Having a few years of higher learning under my belt doesn't make me a scholar, or a philosopher. I don't have any right to weigh in on the age-old debates regarding life and death – primarily when it starts and when it ends. I don't think that's something we'll ever really pin down.

But if experience counts for anything I've come to believe that there's no such thing as death. Matter doesn't go away, it just becomes something else. Bodies rot, turn to dust, but they still exist. Spirits leave a body, but they don't just stop. They just go somewhere else – Heaven, Hell, or somewhere in between. Rebirth is real. Demons and Angels swap bodies like fashions. Death isn't the cessation of life, it's simply a different state of being.

It still sucks.

Why? Because there are rules. Rules govern the body, and they sure as hell govern the spirit or else every building, every object, every square inch of ground on the planet, would be haunted. Ghosts are tied to things, bound by rules. Some haunt the place where they died, unable to forget the trauma. Some haunt an object – the weapon that killed them, a piece of jewelry they cherished, a favorite painting - there's always a catch. There's always a knot that has to be unraveled before a ghost can cut loose on its own. We told that girl, Molly, it was unfinished business. She needed to know what happened to her husband. I thought I tied up all my loose ends pretty good, but I guess not.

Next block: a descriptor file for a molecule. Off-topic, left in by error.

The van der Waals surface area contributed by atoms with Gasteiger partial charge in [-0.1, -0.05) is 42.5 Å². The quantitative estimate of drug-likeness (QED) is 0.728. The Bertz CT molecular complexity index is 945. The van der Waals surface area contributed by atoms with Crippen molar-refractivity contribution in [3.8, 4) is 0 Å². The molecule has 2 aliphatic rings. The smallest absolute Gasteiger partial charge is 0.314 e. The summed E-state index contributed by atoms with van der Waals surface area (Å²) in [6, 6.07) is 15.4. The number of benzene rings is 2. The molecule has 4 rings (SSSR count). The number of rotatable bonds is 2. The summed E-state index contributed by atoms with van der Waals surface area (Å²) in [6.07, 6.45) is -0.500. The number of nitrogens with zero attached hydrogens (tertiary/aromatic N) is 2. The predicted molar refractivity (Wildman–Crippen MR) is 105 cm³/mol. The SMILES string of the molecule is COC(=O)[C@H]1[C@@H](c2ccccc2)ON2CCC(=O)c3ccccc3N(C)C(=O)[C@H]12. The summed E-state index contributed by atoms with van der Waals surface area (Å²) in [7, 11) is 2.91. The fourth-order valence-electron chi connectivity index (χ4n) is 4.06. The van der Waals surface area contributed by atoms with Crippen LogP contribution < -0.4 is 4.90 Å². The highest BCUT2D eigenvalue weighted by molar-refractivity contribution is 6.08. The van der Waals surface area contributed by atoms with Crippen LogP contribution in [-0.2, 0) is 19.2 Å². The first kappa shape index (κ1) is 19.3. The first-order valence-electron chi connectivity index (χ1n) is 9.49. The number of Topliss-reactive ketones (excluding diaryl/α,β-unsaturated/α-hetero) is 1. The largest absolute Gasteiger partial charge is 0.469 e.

Ghosts can be tied to people too. Shouldn't be surprised I'm stuck with Dean. Neither one of us can let go, never could, and there's probably some psychological syndrome to define it with, but I don't have the answer. Even our dysfunction is dysfunctional, and it's certainly not normal, or normal for being abnormal. We're joined at the hip. No, correction, we're joined at the soul, because Lucifer was right about one thing - I'm one half of a whole. He just got the other half wrong, but what do you expect from such an arrogant bastard?

I don't know how I got here. I don't really know why I'm here. All I do know is I'm not stuck in a cage with two archangels who are as pissed as hell at me for fucking up their Apocalypse. Given that choice, I'll stick with Dean.